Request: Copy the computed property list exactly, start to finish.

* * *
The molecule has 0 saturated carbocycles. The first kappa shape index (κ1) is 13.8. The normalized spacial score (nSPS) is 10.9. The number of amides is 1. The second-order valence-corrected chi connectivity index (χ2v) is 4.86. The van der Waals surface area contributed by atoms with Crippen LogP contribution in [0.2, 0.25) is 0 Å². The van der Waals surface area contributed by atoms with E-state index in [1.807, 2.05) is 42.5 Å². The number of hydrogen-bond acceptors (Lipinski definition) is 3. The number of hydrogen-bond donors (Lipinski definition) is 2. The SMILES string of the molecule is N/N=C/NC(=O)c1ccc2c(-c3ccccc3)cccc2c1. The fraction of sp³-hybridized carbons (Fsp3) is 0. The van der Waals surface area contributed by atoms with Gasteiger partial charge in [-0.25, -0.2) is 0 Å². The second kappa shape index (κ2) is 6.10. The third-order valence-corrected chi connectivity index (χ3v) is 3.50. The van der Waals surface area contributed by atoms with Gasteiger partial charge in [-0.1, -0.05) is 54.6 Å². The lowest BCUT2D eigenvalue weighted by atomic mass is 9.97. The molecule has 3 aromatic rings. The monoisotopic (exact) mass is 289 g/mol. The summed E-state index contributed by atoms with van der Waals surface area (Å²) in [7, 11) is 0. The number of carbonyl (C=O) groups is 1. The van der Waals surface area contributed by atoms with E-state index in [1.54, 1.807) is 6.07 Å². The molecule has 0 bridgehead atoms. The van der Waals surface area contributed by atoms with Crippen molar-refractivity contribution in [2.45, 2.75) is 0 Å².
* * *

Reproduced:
The molecule has 0 saturated carbocycles. The first kappa shape index (κ1) is 13.8. The normalized spacial score (nSPS) is 10.9. The number of amides is 1. The second-order valence-corrected chi connectivity index (χ2v) is 4.86. The van der Waals surface area contributed by atoms with Crippen LogP contribution in [0.2, 0.25) is 0 Å². The van der Waals surface area contributed by atoms with E-state index in [1.807, 2.05) is 42.5 Å². The number of hydrogen-bond acceptors (Lipinski definition) is 3. The number of hydrogen-bond donors (Lipinski definition) is 2. The SMILES string of the molecule is N/N=C/NC(=O)c1ccc2c(-c3ccccc3)cccc2c1. The fraction of sp³-hybridized carbons (Fsp3) is 0. The van der Waals surface area contributed by atoms with Gasteiger partial charge in [-0.25, -0.2) is 0 Å². The second kappa shape index (κ2) is 6.10. The third-order valence-corrected chi connectivity index (χ3v) is 3.50. The van der Waals surface area contributed by atoms with Gasteiger partial charge in [-0.1, -0.05) is 54.6 Å². The lowest BCUT2D eigenvalue weighted by atomic mass is 9.97. The molecule has 3 aromatic rings. The monoisotopic (exact) mass is 289 g/mol. The summed E-state index contributed by atoms with van der Waals surface area (Å²) in [7, 11) is 0. The number of carbonyl (C=O) groups is 1. The van der Waals surface area contributed by atoms with E-state index in [1.54, 1.807) is 6.07 Å². The molecule has 0 bridgehead atoms. The van der Waals surface area contributed by atoms with Crippen molar-refractivity contribution in [2.45, 2.75) is 0 Å².